In the late 1960s, R. Murray Schafer suggested the soundscape as the "universal" composition of which we are all composers. This bold concept led to the formation and evolution of the World Soundscape Project (WSP) at Simon Fraser University in the early 1970s.
The main purpose of the WSP's operation was to document acoustic environments and to increase public awareness of the significance of the soundscape.
The Soundscape Composition is a form of electroacoustic music, characterised by the existence of identifiable environmental sounds and contexts, the purpose being to raise the listener's associations, memories and imagination related to the soundscape. It grew naturally out of the pedagogical intent of the WSP, to foster soundscape awareness.
The initial intention of Soundscape Composition was to document and represent recordings of various sonic environments to the listener, in order to foster awareness of sounds that are often ignored, and hence, to promote the importance of the soundscape in the life of the community.
From its origins as an environmental movement based on listening to the world as a composition, Soundscape Composition is a heuristic means of acoustic design that encourages participants to learn from noise and imagine the possibilities of a healthy soundscape. It is based on poetic intention and educational drive. It has the potential to motivate the composer and the listener to learn from one another, engage in dialogue and become proactive about the possibilities of soundscape as a form of activism.
The Soundscape Composition always keeps a clear degree of recognizability in its sounds, even if some of them are in fact heavily processed, in order that the listener's association with these sounds may be invoked.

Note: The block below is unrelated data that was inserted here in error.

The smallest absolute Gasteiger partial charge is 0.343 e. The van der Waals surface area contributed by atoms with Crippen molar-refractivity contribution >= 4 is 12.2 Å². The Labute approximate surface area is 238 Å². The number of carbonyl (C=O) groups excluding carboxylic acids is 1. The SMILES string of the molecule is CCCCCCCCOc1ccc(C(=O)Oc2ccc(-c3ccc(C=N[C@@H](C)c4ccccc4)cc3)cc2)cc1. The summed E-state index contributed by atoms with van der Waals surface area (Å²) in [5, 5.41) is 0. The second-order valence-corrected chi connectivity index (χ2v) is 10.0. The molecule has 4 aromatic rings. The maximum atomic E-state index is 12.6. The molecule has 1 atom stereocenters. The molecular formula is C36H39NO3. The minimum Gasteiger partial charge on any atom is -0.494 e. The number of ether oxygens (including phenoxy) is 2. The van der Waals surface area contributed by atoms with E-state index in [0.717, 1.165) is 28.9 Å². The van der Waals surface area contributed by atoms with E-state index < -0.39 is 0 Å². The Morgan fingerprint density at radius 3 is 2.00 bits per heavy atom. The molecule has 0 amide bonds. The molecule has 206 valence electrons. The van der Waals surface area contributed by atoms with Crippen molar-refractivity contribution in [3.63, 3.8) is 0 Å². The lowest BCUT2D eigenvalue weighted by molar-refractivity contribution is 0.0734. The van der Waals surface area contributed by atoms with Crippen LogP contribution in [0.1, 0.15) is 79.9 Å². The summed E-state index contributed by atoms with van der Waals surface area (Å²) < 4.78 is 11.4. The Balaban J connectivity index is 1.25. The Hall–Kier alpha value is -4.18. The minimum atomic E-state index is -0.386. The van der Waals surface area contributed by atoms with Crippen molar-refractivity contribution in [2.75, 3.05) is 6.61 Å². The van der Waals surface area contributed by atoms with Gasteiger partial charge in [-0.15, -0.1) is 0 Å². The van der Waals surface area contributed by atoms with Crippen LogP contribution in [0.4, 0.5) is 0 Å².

Soundscape Composition is context embedded. It is the intent of an artist to musicalize a recording of a certain location at a certain time.
Soundscape Composition might aim to computationally emulate self-organized biological or natural acoustic environments.
The Soundscape Composition is characterized by its refusal to separate sound entirely from its source and context.
What acousmatic music and soundscape composition share is the primacy of listening, the ability to extract information at different simultaneous levels, and a recognition of the ability of sound to shape space and time, including the creation of sound spaces through diffusion practices. Where they diverge is more of a matter of emphasis regarding the role of context.
Electroacoustic music recognises the abstracted aspects of its language while acknowledging its movement towards some point of absolute abstractedness, whereas Soundscape Composition begins in complete contextual immersion and moves towards the abstracted middle ground.
The essential difference between an electroacoustic composition that uses prerecorded environmental sound as its source material, and a work that can be called a Soundscape Composition, is that in the former, the sound loses all or most of its environmental context. In fact, even its original identity is frequently lost through the extensive manipulation it has undergone, and the listener may not recognize the source unless so informed by the composer. In the soundscape composition, on the other hand, it is precisely the environmental contet that is preserved, enhanced, and exploited by the composer.